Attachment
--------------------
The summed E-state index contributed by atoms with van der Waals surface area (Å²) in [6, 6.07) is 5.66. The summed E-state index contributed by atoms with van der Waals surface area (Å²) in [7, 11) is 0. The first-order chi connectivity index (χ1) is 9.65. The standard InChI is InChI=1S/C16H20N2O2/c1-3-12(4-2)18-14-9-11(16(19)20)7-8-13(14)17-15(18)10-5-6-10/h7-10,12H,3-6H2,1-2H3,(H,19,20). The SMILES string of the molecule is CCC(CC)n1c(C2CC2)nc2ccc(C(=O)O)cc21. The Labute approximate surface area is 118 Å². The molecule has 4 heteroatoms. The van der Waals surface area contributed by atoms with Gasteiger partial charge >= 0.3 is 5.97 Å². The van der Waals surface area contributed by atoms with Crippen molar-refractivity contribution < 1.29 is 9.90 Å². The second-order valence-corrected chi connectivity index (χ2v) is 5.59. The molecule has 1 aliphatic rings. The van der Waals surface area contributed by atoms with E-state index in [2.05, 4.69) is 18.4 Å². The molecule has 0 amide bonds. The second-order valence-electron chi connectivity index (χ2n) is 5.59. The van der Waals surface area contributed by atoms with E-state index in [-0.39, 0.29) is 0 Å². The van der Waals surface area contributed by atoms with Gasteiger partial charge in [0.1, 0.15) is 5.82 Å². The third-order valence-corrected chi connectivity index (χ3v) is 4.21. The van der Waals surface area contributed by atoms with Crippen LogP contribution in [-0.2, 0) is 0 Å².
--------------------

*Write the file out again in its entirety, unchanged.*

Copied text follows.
The summed E-state index contributed by atoms with van der Waals surface area (Å²) in [6, 6.07) is 5.66. The summed E-state index contributed by atoms with van der Waals surface area (Å²) in [7, 11) is 0. The first-order chi connectivity index (χ1) is 9.65. The standard InChI is InChI=1S/C16H20N2O2/c1-3-12(4-2)18-14-9-11(16(19)20)7-8-13(14)17-15(18)10-5-6-10/h7-10,12H,3-6H2,1-2H3,(H,19,20). The SMILES string of the molecule is CCC(CC)n1c(C2CC2)nc2ccc(C(=O)O)cc21. The Labute approximate surface area is 118 Å². The molecule has 4 heteroatoms. The van der Waals surface area contributed by atoms with Gasteiger partial charge >= 0.3 is 5.97 Å². The van der Waals surface area contributed by atoms with Crippen molar-refractivity contribution < 1.29 is 9.90 Å². The second-order valence-corrected chi connectivity index (χ2v) is 5.59. The molecule has 1 aliphatic rings. The van der Waals surface area contributed by atoms with E-state index in [2.05, 4.69) is 18.4 Å². The molecule has 0 amide bonds. The second-order valence-electron chi connectivity index (χ2n) is 5.59. The van der Waals surface area contributed by atoms with E-state index in [-0.39, 0.29) is 0 Å². The van der Waals surface area contributed by atoms with Gasteiger partial charge in [0.1, 0.15) is 5.82 Å². The third-order valence-corrected chi connectivity index (χ3v) is 4.21. The van der Waals surface area contributed by atoms with Crippen LogP contribution in [-0.2, 0) is 0 Å².